Education reform survey – seriously?
Nov 23, 2010, 5:29 PM | Updated: Mar 28, 2011, 3:46 pm
Governor Chris Gregoire is asking anyone who cares about education in Washington to go online and fill out a survey on reform efforts before Thanksgiving.
The survey itself is part of what’s wrong with education reform.
The Superintendent of Public Instructions office says the survey will help them prioritize reform efforts. That’s important. Unfortunately for parents, the survey was written in educationese – a language education administrators speak fluently.
I’ve covered the education beat in the Seattle area for about four years. That includes sitting through meetings and sifting through documents related to engaging and empowering stakeholders as team leaders assess learning-centered benchmarks, while they iterate research-based styles among cohorts, and articulate ESLR’s required for constructivist life-long learning. What does any of that mean?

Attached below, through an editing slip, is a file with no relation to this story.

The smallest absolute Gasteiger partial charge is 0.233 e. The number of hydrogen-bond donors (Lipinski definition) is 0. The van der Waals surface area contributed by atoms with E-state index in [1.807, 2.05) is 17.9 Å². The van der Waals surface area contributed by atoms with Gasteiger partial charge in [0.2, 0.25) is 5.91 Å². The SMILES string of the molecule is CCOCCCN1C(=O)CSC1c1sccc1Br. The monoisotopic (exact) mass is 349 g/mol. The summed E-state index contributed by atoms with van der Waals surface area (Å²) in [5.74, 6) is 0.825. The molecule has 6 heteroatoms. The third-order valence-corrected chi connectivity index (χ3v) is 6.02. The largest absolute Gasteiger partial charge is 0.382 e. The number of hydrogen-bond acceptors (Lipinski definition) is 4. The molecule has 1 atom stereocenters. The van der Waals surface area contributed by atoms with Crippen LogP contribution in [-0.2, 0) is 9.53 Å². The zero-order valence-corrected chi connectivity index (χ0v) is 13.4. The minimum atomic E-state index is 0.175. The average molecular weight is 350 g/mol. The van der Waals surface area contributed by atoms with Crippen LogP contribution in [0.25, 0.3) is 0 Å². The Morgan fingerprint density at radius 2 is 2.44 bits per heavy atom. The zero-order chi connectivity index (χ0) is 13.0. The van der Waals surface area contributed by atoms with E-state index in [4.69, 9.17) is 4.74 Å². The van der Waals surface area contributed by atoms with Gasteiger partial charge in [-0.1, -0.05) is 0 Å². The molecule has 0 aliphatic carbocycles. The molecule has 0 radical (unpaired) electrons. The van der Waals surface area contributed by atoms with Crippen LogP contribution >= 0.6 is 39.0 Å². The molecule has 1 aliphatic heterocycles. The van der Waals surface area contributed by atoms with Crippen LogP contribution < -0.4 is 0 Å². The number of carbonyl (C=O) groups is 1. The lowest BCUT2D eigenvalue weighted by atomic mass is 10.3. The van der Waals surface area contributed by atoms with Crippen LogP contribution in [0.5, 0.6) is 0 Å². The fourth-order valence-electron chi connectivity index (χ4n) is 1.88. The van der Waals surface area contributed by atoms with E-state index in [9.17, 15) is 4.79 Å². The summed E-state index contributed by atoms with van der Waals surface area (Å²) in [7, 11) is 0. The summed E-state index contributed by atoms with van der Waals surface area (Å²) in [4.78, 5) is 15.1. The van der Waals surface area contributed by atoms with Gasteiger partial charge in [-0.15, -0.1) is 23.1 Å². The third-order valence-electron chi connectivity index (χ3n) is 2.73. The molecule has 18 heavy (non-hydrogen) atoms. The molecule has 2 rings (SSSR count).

Administrators understand that kind of language, and that’s fine. All professions have their own lingo.
What’s less than fine is distributing a statewide survey that solicits parents’ opinions with phrases that require a lot of thought to interpret the questions, let alone answer them.
For example, prioritize these math goals for Washington public schools:
Okay. Done with that? Next, put the state’s education priorities in order:
Now please prioritize education strategies:
Hmmm, okay. The i.e. in that question is meant to clarify. Programmatic practices?
The online survey is not impossible to complete. I do wish educators would help with the “community engagement process” by speaking plain language.